Rian Johnson has received critical acclaim for his work in the past, most notably for Brick and Looper, but sadly his brilliant and daring take on Star Wars: The Last Jedi has become so buried under a shroud of controversy, it almost feels as if he undeservedly has to remind everyone what an immense talent he really is. Hopefully, Knives Out will do just that.
His old-school ‘whodunnit’ murder mystery picture is the type of film that Hollywood sadly doesn’t make anymore, and the type that the mainstream industry in particular sorely needs more of. It’s a film that thrives solely on its storytelling, performances and delivery; one with no gimmicks and no cheap tricks to hide its failings. Johnson is showing all of his cards here, and it’s brilliant.
It’s difficult to express just how much fun this film actually is to readers who might not have seen it yet, as this is clearly a story that thrives on its topsy-turvy plot, but Johnson’s screenplay is so incredibly well-balanced that it’s difficult to find fault in it. There is just the right amount of comedy to keep its audience consistently laughing (the atmosphere in my screening was electric), but Johnson never sacrifices his plot. He has planned this out to every single detail; all the pieces knit together beautifully, and the mystery never stops being both engaging and surprising.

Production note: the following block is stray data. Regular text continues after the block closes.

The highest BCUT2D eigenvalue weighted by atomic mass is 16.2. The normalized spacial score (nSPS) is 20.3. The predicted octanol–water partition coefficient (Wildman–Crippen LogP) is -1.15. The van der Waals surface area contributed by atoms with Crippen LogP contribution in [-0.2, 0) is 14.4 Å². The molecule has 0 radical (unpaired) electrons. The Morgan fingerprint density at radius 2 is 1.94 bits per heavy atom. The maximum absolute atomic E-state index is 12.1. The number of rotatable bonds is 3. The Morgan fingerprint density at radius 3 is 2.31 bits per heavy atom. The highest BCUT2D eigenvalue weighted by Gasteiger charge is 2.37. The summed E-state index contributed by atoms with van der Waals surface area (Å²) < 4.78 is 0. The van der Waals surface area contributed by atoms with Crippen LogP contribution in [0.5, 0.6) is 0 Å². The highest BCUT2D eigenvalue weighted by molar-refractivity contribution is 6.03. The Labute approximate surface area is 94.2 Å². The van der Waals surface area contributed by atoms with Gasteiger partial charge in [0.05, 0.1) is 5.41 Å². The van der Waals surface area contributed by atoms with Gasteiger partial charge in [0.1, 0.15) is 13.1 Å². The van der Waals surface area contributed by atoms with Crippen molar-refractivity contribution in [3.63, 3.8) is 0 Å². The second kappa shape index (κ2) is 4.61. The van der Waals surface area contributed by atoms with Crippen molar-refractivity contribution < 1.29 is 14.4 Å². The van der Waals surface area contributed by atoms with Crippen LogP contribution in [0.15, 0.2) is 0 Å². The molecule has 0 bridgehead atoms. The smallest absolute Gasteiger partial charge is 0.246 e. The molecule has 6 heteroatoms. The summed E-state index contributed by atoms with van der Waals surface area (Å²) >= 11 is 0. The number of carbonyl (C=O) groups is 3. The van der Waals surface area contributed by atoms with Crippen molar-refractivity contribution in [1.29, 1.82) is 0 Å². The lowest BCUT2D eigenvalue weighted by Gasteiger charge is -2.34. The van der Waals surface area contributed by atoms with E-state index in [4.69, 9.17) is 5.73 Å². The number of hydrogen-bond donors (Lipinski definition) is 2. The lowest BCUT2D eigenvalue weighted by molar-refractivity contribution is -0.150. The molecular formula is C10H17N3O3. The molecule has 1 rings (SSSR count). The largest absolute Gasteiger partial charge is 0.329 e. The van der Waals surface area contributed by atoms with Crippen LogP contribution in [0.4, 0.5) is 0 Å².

It’s worth noting the all-star cast involved here, with Christopher Plummer, Chris Evans, Jamie Lee Curtis, Lakeith Stanfield, Michael Shannon, Toni Collette and Don Johnson all playing their part, but it’s Daniel Craig and Ana de Armas who you’ll remember once the credits have finished rolling. Armas has featured in other films, with Blade Runner 2049 her most well-known role so far, but here she stars as arguably the film’s protagonist and, with a supporting cast of experienced pros, she performs with such confidence and charisma that one wonders why it’s taken until now for her to break Hollywood. This one is sure to do it.
As for Craig, channelling his inner-Poirot, there can really be no doubt that this is the most fun he’s had in his entire career, and it might even be his best performance (not bad for a man who’s played James Bond for over 13 years). If this is the type of film Craig wants to explore when he quits Bond, then we as an industry should welcome it with open arms. From virtually the moment he opens his mouth, he steals every single scene he’s in.
But, it’s Rian Johnson who steals the whole show. It’s obvious that this is a film made by someone who absolutely adores storytelling and respects it for the art form it truly is when fully utilised. All the spectacle in the world can’t hide a weak story and, on the flip-side, a great story needs no spectacle. Knives Out is that great story, told by someone with great imagination and at the top of his game. This might be the most fun film you’ll see this year.
Johnson is an exciting filmmaker with a bright future. Here’s hoping his work is better appreciated this time around.
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